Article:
Admissions officers at the University of British Columbia medical schools, one of Canada's top medical schools, report increasing pressure from influential parents of applicants to admit them, The Vancouver Sun reported. Quoting from documents the newspaper obtained, the article cited as an example an applicant who ignored repeated e-mail reminders about deadlines for various materials, but who was allowed to file them late -- after an appeal from her well connected father.
A few colleges, the Associated Press reports, have an optional part of undergraduate applications: a letter of recommendation from a parent. Officials say that they get unique details that only a parent might know, and sometimes reflections on a child date back to the time the applicant was in utero.
Following my presentation last year at “The Case for Change in College Admissions” conference at the University of Southern California, a dean from one of America’s most prestigious universities said, "We know the SAT and ACT are not good predictors of college grades, but our faculty resist going test-optional. They are worried about standards."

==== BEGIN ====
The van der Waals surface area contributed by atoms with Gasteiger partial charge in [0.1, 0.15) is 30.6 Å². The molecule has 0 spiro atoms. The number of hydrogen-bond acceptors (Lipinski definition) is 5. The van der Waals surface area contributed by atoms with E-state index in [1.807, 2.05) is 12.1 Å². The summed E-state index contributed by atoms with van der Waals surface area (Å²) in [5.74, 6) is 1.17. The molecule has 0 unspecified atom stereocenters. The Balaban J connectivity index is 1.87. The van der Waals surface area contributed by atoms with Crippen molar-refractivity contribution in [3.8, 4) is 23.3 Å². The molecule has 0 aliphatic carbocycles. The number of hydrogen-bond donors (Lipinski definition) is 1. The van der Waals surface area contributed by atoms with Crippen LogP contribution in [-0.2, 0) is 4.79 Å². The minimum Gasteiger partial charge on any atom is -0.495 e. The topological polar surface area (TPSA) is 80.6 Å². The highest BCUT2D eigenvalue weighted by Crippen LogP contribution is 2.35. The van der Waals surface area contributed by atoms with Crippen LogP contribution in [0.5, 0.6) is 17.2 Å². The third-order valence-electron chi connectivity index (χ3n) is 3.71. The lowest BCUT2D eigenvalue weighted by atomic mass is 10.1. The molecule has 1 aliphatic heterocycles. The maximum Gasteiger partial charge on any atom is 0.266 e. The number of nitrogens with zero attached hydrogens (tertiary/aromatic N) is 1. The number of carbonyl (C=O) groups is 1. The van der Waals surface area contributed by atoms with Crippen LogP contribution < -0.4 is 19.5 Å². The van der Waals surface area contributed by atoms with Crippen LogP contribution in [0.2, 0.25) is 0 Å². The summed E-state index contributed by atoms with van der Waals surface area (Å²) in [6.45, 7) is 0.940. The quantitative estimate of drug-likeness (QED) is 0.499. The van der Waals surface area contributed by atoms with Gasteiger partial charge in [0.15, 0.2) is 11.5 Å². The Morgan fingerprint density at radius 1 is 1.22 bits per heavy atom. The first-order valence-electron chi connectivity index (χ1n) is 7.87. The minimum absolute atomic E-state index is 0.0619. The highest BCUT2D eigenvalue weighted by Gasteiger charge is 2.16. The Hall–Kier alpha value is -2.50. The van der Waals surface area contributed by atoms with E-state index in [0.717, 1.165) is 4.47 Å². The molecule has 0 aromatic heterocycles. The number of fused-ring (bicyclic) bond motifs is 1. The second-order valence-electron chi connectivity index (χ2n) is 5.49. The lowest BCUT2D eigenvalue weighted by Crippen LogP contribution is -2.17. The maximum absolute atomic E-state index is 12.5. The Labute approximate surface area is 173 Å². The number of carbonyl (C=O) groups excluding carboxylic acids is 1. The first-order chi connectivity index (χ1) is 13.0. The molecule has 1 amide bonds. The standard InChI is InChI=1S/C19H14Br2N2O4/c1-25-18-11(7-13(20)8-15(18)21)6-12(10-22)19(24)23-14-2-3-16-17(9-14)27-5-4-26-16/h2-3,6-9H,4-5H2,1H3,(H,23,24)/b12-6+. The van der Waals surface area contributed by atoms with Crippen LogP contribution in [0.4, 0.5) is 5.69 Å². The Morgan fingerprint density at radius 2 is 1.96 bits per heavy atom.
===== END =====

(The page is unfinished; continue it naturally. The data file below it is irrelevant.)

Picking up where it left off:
While the debate over standardized tests and college admissions began 20 years ago, the proverbial 800-pound gorilla in the room is faculty complacency and ignorance. Nearly all of the 870 colleges that are test-optional today have gone that way due to leadership from administrators or admissions deans. It’s a harsh reality, but as winners at the testing game many faculty are oblivious to the damage done by a test that is statistically redundant and socially discriminatory. It's time to set the record straight.